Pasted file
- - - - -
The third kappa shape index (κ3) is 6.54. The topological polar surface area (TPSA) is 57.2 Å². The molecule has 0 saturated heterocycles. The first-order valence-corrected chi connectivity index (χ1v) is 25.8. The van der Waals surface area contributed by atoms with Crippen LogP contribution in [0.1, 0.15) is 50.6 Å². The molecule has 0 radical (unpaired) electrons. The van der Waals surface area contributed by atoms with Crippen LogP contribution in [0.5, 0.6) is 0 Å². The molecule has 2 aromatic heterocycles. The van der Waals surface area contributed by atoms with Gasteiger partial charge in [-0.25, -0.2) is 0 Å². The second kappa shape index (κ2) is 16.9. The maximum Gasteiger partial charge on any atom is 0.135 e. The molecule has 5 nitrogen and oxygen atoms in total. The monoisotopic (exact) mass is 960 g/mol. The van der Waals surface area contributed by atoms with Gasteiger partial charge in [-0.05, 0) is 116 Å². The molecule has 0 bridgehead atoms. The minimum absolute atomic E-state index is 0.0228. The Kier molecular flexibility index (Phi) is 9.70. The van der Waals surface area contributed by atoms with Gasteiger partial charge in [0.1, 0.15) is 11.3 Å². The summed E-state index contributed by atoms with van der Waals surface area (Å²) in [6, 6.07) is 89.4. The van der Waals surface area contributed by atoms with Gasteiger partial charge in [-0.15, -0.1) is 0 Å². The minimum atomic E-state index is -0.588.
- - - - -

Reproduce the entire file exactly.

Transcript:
The third kappa shape index (κ3) is 6.54. The topological polar surface area (TPSA) is 57.2 Å². The molecule has 0 saturated heterocycles. The first-order valence-corrected chi connectivity index (χ1v) is 25.8. The van der Waals surface area contributed by atoms with Crippen LogP contribution in [0.1, 0.15) is 50.6 Å². The molecule has 0 radical (unpaired) electrons. The van der Waals surface area contributed by atoms with Crippen LogP contribution in [0.5, 0.6) is 0 Å². The molecule has 2 aromatic heterocycles. The van der Waals surface area contributed by atoms with Gasteiger partial charge in [-0.25, -0.2) is 0 Å². The second kappa shape index (κ2) is 16.9. The maximum Gasteiger partial charge on any atom is 0.135 e. The molecule has 5 nitrogen and oxygen atoms in total. The monoisotopic (exact) mass is 960 g/mol. The van der Waals surface area contributed by atoms with Gasteiger partial charge in [-0.05, 0) is 116 Å². The molecule has 0 bridgehead atoms. The minimum absolute atomic E-state index is 0.0228. The Kier molecular flexibility index (Phi) is 9.70. The van der Waals surface area contributed by atoms with Gasteiger partial charge in [0.1, 0.15) is 11.3 Å². The summed E-state index contributed by atoms with van der Waals surface area (Å²) in [6, 6.07) is 89.4. The van der Waals surface area contributed by atoms with Gasteiger partial charge in [-0.15, -0.1) is 0 Å². The minimum atomic E-state index is -0.588.